Alexander said in a statement: "I am really excited to have developed something that can be part of this big transformation of going strawless." .
In order to become more sustainable than ever, Starbucks will implement the lids for iced drinks across all of its stores.
Customers will instead be given plastic lids designed for use without a straw or with non-plastic straws.
Plastic straws will be phased out by 2020.
According to the Associated Press, scientists estimate 2,000 tons of straws end up in the ocean every year, posing a significant danger to marine life.
Engineers successfully developed a "cleaner, less-ridged version of a hot cup lid", and chose to make it the standard for all iced drinks except the Frappuccino, totally phasing out straws by the year 2020. The rollout for the new adult "sippy cups" is expected this fall.
Adam Harris, a customer at the location Monday afternoon, said he agrees with the company's initiative to remove plastic straws from its stores. They'll also have alternative material straw options. Thankfully, the company has also already committed $10 million to help develop hot drink cups that will be recyclable and compostable.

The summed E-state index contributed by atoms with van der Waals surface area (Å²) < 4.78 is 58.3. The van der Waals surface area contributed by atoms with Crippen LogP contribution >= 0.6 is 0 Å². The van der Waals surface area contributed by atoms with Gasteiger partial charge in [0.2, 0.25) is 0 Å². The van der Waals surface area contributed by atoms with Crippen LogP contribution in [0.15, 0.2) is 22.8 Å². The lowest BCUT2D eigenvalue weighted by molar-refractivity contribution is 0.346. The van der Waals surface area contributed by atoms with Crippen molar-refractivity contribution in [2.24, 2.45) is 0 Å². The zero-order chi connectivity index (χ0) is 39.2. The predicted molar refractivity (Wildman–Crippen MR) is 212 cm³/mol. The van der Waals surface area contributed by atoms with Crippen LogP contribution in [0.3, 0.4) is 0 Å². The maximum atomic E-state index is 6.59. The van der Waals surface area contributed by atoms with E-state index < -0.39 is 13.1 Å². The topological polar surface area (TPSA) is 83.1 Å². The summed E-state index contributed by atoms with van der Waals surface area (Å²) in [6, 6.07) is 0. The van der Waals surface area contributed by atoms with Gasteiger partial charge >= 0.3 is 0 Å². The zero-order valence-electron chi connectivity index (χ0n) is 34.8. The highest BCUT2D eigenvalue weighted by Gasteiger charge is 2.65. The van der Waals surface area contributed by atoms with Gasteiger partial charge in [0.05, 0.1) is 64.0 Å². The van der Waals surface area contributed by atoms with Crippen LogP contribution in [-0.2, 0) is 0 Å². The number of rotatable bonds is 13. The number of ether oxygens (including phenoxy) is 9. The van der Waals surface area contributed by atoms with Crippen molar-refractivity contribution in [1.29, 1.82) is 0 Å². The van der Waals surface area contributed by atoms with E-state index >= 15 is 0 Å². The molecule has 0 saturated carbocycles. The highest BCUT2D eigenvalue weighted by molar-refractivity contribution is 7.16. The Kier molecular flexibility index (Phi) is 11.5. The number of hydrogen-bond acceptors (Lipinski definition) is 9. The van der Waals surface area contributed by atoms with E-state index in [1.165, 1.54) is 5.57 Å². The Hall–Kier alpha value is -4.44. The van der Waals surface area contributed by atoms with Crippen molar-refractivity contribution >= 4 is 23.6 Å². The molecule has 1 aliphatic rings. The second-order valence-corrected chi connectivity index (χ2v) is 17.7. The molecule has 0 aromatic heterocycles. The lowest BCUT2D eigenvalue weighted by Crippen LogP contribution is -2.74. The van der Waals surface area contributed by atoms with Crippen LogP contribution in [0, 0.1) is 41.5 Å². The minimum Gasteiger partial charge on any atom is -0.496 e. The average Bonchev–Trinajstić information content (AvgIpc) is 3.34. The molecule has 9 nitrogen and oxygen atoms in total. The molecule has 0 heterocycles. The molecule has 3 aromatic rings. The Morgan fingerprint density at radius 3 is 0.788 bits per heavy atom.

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Others voiced concern for those who rely on straws due to disability.
In an effort to reduce the use of avoidable plastic waste that inevitably ends up swirling around the world's oceans and washing up along its coastlines, the British government has pledged to ban the use of plastic drinking straws, plastic-stemmed cotton swabs and plastic drink stirrers.
Straws will soon be a thing of the past. Starbucks' customers use more than 1 billion straws a year.
Across the pond, U.K. Prime Minister Theresa May announced a plan in April to prohibit the sale of plastic straws and drink stirrers, along with plastic-stemmed cotton buds. Phased rollouts within the USA and Canada will then follow.
Starbucks said that it is the largest food and beverage retailer to have promised to get rid of plastic straws.
Numerous advocacy groups, including Ocean Conservancy, welcomed the move. "With eight million metric tons of plastic entering the ocean every year, we can not afford to let industry sit on the sidelines".